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U.S. can accept casualties if war is justified

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"Your most disgraceful case was in Somalia. . . . When tens of your soldiers were killed in minor battles and one American pilot was dragged in the streets of Mogadishu, you left the area carrying disappointment, humiliation, defeat and your dead with you." — Osama bin Laden, 1996 "Declaration of War Against the Americans."

WASHINGTON — Can America take casualties? Bin Laden's Sept. 11 calculation was that we could not. Indeed, his assassination of Northern Alliance leader Ahmed Shah Massoud on Sept. 9 shows that bin Laden expected us to bring the war to Afghanistan (he thus wanted the Alliance's best leader eliminated). Bin Laden thought he'd set a trap — the Americans would arrive in force, take casualties, then flee. Where did he learn this? Somalia.

"You have been disgraced by Allah and you withdrew," he said in his 1996 declaration. "The extent of your impotence and weaknesses became very clear."

A slightly more analytic exposition of the same question came from intellectual provocateur Edward Luttwak. In a 1994 article in Foreign Affairs, he theorized that the West's lower birth rates had created a new reality. Families with one or two children would be far less inclined to offer them as sacrifice to the gods of war than would the multitude of countries with large families. "If the significance of the new family demographics is accepted, it follows that no advanced low-birth-rate countries can play the role of a classic great power anymore. . . . Their societies are so allergic to casualties that they are effectively de-bellicized, or nearly so."

In America, this is the familiar just-wait-for-the-body-bags-to-start-coming-home syndrome. I disagree. The lessons of World War II, Korea, Vietnam, the Gulf War, Somalia and now Afghanistan are that America is allergic to casualties — but only in wars that don't matter. Our history over the last century suggests a General Theory of Casualties: America's capacity to sustain casualties is near infinite, as long as the wars are wars of necessity.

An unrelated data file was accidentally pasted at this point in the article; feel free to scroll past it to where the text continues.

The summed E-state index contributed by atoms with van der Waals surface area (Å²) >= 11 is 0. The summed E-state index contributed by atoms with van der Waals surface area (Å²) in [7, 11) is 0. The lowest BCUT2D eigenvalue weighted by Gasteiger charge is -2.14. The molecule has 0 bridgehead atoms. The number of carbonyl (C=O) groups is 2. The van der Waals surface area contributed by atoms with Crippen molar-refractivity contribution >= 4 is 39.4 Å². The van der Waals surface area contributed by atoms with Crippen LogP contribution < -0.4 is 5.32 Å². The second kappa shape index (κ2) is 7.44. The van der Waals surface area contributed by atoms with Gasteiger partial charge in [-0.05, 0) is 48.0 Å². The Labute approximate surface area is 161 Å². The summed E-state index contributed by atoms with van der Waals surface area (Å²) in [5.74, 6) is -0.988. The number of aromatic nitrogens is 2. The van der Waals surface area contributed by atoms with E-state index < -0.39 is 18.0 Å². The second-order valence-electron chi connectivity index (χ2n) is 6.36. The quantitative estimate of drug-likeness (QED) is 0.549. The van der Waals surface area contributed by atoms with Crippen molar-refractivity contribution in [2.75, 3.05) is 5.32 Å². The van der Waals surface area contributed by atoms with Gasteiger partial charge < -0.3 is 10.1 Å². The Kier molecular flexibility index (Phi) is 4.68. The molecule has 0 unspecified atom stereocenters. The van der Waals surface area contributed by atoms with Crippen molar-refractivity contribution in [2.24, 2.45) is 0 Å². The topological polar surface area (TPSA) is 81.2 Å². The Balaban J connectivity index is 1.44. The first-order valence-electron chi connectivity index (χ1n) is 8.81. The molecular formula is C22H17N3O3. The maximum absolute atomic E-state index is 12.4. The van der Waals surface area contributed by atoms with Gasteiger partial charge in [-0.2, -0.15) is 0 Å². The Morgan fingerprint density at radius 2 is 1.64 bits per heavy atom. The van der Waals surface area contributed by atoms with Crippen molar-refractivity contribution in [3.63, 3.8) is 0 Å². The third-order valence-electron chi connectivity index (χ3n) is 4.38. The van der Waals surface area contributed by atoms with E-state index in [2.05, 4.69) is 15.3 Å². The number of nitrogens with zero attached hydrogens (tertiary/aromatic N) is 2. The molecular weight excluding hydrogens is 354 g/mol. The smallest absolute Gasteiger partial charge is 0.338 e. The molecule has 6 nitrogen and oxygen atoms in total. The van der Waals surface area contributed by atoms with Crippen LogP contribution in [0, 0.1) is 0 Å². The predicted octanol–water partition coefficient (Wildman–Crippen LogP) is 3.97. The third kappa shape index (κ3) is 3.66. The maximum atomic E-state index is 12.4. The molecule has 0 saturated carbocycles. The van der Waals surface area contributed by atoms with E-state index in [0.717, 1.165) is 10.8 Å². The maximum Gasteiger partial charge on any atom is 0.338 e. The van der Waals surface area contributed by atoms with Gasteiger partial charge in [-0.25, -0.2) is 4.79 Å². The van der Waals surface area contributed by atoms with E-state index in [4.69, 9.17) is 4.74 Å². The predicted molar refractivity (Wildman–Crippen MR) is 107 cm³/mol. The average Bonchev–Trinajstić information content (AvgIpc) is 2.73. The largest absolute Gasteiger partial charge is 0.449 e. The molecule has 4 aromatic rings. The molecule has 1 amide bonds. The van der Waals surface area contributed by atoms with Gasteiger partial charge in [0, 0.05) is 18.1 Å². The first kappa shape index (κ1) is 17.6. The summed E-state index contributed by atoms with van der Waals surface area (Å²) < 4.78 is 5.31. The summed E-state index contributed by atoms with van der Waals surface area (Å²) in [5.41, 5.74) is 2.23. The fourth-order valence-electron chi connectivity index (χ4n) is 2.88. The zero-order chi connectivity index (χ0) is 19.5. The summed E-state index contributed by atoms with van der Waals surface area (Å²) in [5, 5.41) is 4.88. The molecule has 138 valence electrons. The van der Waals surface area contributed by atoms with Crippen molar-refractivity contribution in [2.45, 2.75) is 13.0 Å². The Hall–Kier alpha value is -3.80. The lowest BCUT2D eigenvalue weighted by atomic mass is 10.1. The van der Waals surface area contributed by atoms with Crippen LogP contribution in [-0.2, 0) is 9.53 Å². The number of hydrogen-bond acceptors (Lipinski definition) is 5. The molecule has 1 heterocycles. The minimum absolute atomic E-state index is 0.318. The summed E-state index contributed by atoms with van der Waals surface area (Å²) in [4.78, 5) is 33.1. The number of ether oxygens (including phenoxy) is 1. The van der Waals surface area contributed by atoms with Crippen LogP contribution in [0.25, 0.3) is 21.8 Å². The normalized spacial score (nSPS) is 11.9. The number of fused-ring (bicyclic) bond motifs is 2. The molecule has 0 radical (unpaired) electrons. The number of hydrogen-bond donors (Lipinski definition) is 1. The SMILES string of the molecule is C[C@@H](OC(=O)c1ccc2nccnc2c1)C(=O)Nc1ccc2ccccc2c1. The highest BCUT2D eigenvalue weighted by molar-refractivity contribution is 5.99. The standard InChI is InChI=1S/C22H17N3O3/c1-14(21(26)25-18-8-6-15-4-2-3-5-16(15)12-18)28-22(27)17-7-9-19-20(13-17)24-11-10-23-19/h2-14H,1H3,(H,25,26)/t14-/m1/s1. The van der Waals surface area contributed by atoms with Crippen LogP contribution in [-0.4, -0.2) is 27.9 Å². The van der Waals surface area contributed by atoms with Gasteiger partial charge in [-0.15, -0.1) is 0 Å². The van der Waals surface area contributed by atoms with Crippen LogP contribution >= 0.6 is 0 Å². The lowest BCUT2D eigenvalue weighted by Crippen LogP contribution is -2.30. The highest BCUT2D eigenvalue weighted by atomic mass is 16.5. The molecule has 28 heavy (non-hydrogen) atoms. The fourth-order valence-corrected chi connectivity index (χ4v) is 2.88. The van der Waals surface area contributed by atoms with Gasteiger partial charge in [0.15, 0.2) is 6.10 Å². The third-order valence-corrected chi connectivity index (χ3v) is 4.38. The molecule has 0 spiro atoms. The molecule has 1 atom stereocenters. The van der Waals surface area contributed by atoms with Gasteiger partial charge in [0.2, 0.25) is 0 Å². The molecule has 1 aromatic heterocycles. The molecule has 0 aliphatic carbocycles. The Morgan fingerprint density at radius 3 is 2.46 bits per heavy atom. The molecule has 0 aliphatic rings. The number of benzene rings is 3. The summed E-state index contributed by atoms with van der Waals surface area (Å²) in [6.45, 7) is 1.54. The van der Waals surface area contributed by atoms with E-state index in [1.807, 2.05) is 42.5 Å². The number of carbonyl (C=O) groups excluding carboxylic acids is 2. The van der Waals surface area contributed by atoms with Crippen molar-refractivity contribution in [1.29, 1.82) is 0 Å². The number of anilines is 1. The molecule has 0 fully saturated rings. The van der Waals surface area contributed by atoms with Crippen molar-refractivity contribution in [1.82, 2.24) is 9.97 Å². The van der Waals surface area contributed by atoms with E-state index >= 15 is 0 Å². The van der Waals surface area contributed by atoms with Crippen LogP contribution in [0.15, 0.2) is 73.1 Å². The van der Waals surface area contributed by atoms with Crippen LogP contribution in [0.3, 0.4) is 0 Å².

Bin Laden got Somalia very wrong. He should catch a cave-wall screening of the brilliant new film "Black Hawk Down," which portrays the extraordinary valor and toughness of the American soldiers in that lost battle in Mogadishu — valor made all the more impressive by the pointlessness of the entire enterprise.

What Somalia showed was that when you go into a country of total strategic irrelevance for solely humanitarian reasons, and then find yourself being fired upon by thugs and ingrates, your tolerance for casualties is — and should be — virtually zero. You pick up and get out. This is not cowardice; this is common sense.

In Haiti and Kosovo, Bill Clinton wisely chose casualty-free battle plans. In the absence of any strategic necessity for these adventures, he knew that with even a few American casualties he'd pull us out, as in Somalia.

The war against terrorism is different because it is our first war of necessity since World War II. When attacked, when engaged in an existential struggle, America is not just fierce. It is stoic. No one should underestimate America's capacity to sustain casualties in such wars.

Why even in the Gulf War — strategically important but not an absolute necessity — there were consensus predictions of 10,000 dead. And yet we still went to war.

True, we will never know how that would have turned out had the casualties begun to rise. But the war on terrorism is so supremely important — and the American people so deeply feel it — that the General Theory applies: We expected ground war and body bags but did not hesitate. That will not change.

Yes, the country might become distracted. Cable news breaks in for live hockey-dad coverage, a flashback to the O.J. world of the '90s. But we will not forget Sept. 11. We will not tire. There may be reasons at some point to call a halt to the war on terrorism and declare victory, but it will not be because of an aversion to casualties.

The General Theory has a very important corollary: We should not engage in wars of pure humanitarianism. Bin Laden's interpretation of Somalia should be a warning. These are wars that by definition must be waged casualty-free. Black Hawk Down — and we're out.

Osama misread us in Somalia, but so did much of the world. There are many arguments against humanitarian war, but the clincher is that, as we are likely to pull out under fire, it erodes American credibility. It gives bad guys the wrong idea about us. It tempts them.

A great power should always keep its powder dry for the supreme fight. We are in one now. And no amount of casualties will deter us.

Washington Post Writers Group